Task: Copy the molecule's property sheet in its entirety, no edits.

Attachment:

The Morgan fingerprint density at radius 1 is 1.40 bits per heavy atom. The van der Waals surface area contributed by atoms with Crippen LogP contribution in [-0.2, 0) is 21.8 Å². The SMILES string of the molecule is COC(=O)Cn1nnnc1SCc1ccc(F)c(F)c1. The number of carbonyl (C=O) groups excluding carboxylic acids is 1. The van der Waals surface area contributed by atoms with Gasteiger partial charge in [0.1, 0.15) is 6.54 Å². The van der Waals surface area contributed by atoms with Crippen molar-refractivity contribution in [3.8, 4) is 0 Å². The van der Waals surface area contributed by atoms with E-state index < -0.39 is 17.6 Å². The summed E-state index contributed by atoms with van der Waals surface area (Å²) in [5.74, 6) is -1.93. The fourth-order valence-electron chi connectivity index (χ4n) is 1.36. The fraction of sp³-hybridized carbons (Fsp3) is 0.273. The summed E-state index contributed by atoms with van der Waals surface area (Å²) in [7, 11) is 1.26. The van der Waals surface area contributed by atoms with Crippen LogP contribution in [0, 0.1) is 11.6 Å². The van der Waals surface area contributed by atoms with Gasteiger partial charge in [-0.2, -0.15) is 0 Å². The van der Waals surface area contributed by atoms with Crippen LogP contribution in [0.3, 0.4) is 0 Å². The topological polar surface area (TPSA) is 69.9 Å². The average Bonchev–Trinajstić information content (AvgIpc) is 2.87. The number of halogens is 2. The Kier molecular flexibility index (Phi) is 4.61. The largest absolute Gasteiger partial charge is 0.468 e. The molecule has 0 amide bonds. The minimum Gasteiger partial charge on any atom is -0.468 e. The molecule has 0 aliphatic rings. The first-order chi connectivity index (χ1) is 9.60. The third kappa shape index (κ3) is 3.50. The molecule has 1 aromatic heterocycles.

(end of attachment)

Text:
The Morgan fingerprint density at radius 1 is 1.40 bits per heavy atom. The van der Waals surface area contributed by atoms with Crippen LogP contribution in [-0.2, 0) is 21.8 Å². The SMILES string of the molecule is COC(=O)Cn1nnnc1SCc1ccc(F)c(F)c1. The number of carbonyl (C=O) groups excluding carboxylic acids is 1. The van der Waals surface area contributed by atoms with Gasteiger partial charge in [0.1, 0.15) is 6.54 Å². The van der Waals surface area contributed by atoms with Crippen molar-refractivity contribution in [3.8, 4) is 0 Å². The van der Waals surface area contributed by atoms with E-state index < -0.39 is 17.6 Å². The summed E-state index contributed by atoms with van der Waals surface area (Å²) in [5.74, 6) is -1.93. The fourth-order valence-electron chi connectivity index (χ4n) is 1.36. The fraction of sp³-hybridized carbons (Fsp3) is 0.273. The summed E-state index contributed by atoms with van der Waals surface area (Å²) in [7, 11) is 1.26. The van der Waals surface area contributed by atoms with Crippen LogP contribution in [0, 0.1) is 11.6 Å². The van der Waals surface area contributed by atoms with Gasteiger partial charge in [-0.2, -0.15) is 0 Å². The van der Waals surface area contributed by atoms with Crippen LogP contribution in [0.3, 0.4) is 0 Å². The topological polar surface area (TPSA) is 69.9 Å². The average Bonchev–Trinajstić information content (AvgIpc) is 2.87. The number of halogens is 2. The Kier molecular flexibility index (Phi) is 4.61. The largest absolute Gasteiger partial charge is 0.468 e. The molecule has 0 amide bonds. The minimum Gasteiger partial charge on any atom is -0.468 e. The molecule has 0 aliphatic rings. The first-order chi connectivity index (χ1) is 9.60. The third kappa shape index (κ3) is 3.50. The molecule has 1 aromatic heterocycles.